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From Henry Robinson <he...@cloudera.com>
Subject Re: [DISCUSS] Criteria for becoming a committer
Date Mon, 08 Aug 2016 19:36:57 GMT
I don't think it should have either. Productivity is not so easily
measured. Provide some guidance in this document about what the PMC is
likely looking for, but don't aim for an objective set of checkboxes.

Fine to say "involved with the project for a sustained period, usually
around 6 months". I'd suggest staying away from any other metrics.

On 8 August 2016 at 12:27, Jim Apple <jbapple@cloudera.com> wrote:

> Do you have any ideas on how to be more specific on what "sustained
> contributions" could look like for non-code writers?
>
> Do you think it should have a time frame ("3 months of docs writing")
> or a quota ("17 confirmed bugs found")?
>
> On Mon, Aug 8, 2016 at 11:36 AM, Tim Armstrong <tarmstrong@cloudera.com>
> wrote:
> >  "easy to work with && sustained contributions" sounds reasonable to me
> as
> > long as we have a couple of examples of what would meet this bar (it's a
> > bit vague otherwise)
> >
> > RE: the code review requirement. My feeling is that a history of code
> > reviews is a strong positive factor, but it shouldn't block someone from
> > committership if they have a history of submitting high-quality patches.
> >
> > I think a lot of contributors won't feel like they have a license to do
> > (thorough) code reviews if they don't have any formal status in the
> > project. Especially if most patches are coming from committers, it takes
> a
> > great deal of confidence for someone with no formal status in the project
> > to review a patch from a committers and block it from going in until it's
> > good enough. IMO we don't want to restrict committership to this subset
> of
> > people.
> >
> > On Mon, Aug 8, 2016 at 10:49 AM, Jim Apple <jbapple@cloudera.com> wrote:
> >
> >> Does anyone have thoughts about how, exactly, to evaluate non-code
> >> contributions?
> >>
> >> What criteria should Apache Impala use to evaluate contributors for
> >> committership if they have not committed any code?
> >>
> >> "easy to work with && sustained contributions"?
> >>
> >>
> >>
> >> On Mon, Aug 8, 2016 at 10:22 AM, Marcel Kornacker <marcel@cloudera.com>
> >> wrote:
> >> > On Thu, Aug 4, 2016 at 2:28 PM, Tim Armstrong <
> tarmstrong@cloudera.com>
> >> wrote:
> >> >> I agree that we shouldn't be too concerned about the risk of rogue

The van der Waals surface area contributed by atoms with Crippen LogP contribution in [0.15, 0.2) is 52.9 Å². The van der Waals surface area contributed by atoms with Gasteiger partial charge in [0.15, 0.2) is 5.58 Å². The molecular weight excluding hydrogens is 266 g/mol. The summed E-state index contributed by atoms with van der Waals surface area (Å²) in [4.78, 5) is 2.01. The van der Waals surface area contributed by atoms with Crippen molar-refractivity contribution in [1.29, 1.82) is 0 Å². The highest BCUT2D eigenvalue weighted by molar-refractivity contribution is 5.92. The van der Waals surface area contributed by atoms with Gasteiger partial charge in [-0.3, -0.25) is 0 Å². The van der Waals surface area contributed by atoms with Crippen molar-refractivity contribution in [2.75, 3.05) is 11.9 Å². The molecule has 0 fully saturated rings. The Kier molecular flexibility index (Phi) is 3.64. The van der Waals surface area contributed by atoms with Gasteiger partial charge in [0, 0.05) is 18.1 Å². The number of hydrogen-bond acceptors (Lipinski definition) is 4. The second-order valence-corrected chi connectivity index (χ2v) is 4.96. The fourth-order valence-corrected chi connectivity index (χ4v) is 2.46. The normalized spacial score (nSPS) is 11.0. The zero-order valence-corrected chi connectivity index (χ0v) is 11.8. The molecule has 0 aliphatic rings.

> >> commits
> >> >> - between version control and code review it's unlikely to happen
> >> (without
> >> >> violating other rules and norms of the project) and is easily
> reverted.
> >> >>
> >> >> I think the general criteria is that someone has made a significant
> >> >> contribution to the project and has demonstrated an ability to work
> well
> >> >> with the community, within the rules and norms of the project. It
> might
> >> be
> >> >> easiest to give specific examples of some specific roles.
> >> >>
> >> >> E.g.someone could become a committer based on code contributions if
> they
> >> >> have a solid history of code contribution (a few large patches, more
> >> >> smaller patches) and can effectively shepherd their patches through
> code
> >> >> review (i.e. post a good-quality initial patch and work well with the
> >> >> reviewers to address concerns).
> >> >
> >> > Regarding the code contributions criterion: I would like to add to
> >> > that a requirement for a history of solid code reviews, ie, the person
> >> > can effectively shepherd other people's patches through code review
> >> > and maintain the integrity of the codebase. Writing code and reviewing
> >> > code go hand-in-hand.
> >> >
> >> >>
> >> >> With docs contributors, it would similarly be based on a solid
> history
> >> of
> >> >> docs contributions and ability to work with the review process.
> >> >>
> >> >> Outside of that, we could also look at history of contributing to
> >> project
> >> >> discussions and giving constructive feedback on JIRAs, code reviews,
> and
> >> >> other project decision-making.
> >> >>
> >> >> On Thu, Aug 4, 2016 at 11:14 AM, Jim Apple <jbapple@cloudera.com>
> >> wrote:
> >> >>
> >> >>> I'd like to make a wiki page on what the criteria are for becoming
> an
> >> >>> official Impala committer. Before doing so, I thought we could
talk
> >> >>> about what should go in that page.
> >> >>>
> >> >>> I went to a talk by some experienced ASF people on other projects
> >> >>> (Spark, Hadoop, etc.) who said:
> >> >>>
> >> >>> 1. Every committer should be "an easy person to work with".
> >> >>>
> >> >>> 2. One mitigating factor to the risk of adding a new committer
is
> that
> >> >>> committers rarely go overboard and start committing code that is
> >> >>> beyond their expertise.
> >> >>>
> >> >>> 3. Some projects want committers to be an expert in one area of
the
> >> code.
> >> >>>
> >> >>> 4. Other people have the view that someone should be voted into
a
> >> >>> committer once it saves time to make them a committer. Making
> someone
> >> >>> a committer can save time in a few ways: for instance, they can
take
> >> >>> on more responsibility, taking some work off the shoulders of the
> >> >>> other committers.
> >> >>>
> >> >>> 5. Many projects will make someone a committer, or even a PMC
> member,
> >> >>> if they are not committing new features but instead are contributing
> >> >>> by filing bugs, triaging bugs, reviewing code, writing
> documentation,
> >> >>> and so on.
> >> >>>
> >> >>> My plan for this [DISCUSS] thread is that we can chat for a while
if
> >> >>> anyone disagrees with any of these or wants to add something else.
> >> >>> Once the thread quiets down, I'll write the wiki page and send
the
> >> >>> link to ts thread. After that, anyone with a wiki account will
be
> able
> >> >>> edit the page.
> >> >>>
> >> >>> Thoughts?
> >> >>>
> >>
>



-- 
Henry Robinson
Software Engineer
Cloudera
415-994-6679

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